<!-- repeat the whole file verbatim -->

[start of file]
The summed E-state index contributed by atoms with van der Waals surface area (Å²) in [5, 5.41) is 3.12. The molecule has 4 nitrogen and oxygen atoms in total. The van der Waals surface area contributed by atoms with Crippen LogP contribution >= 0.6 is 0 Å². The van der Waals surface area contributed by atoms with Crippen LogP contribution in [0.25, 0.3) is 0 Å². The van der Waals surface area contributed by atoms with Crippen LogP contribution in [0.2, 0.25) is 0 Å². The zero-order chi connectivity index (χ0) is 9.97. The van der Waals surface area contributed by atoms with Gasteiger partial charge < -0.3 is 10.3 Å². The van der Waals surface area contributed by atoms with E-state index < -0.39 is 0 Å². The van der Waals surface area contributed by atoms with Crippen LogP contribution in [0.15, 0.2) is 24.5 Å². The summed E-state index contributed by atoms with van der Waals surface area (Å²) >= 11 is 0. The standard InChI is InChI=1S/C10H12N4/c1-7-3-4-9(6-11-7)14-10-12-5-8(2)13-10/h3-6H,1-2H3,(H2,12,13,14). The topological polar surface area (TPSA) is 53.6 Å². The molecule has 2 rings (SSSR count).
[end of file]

The summed E-state index contributed by atoms with van der Waals surface area (Å²) in [5, 5.41) is 3.12. The molecule has 4 nitrogen and oxygen atoms in total. The van der Waals surface area contributed by atoms with Crippen LogP contribution >= 0.6 is 0 Å². The van der Waals surface area contributed by atoms with Crippen LogP contribution in [0.25, 0.3) is 0 Å². The van der Waals surface area contributed by atoms with Crippen LogP contribution in [0.2, 0.25) is 0 Å². The zero-order chi connectivity index (χ0) is 9.97. The van der Waals surface area contributed by atoms with Gasteiger partial charge < -0.3 is 10.3 Å². The van der Waals surface area contributed by atoms with E-state index < -0.39 is 0 Å². The van der Waals surface area contributed by atoms with Crippen LogP contribution in [0.15, 0.2) is 24.5 Å². The summed E-state index contributed by atoms with van der Waals surface area (Å²) >= 11 is 0. The standard InChI is InChI=1S/C10H12N4/c1-7-3-4-9(6-11-7)14-10-12-5-8(2)13-10/h3-6H,1-2H3,(H2,12,13,14). The topological polar surface area (TPSA) is 53.6 Å². The molecule has 2 rings (SSSR count).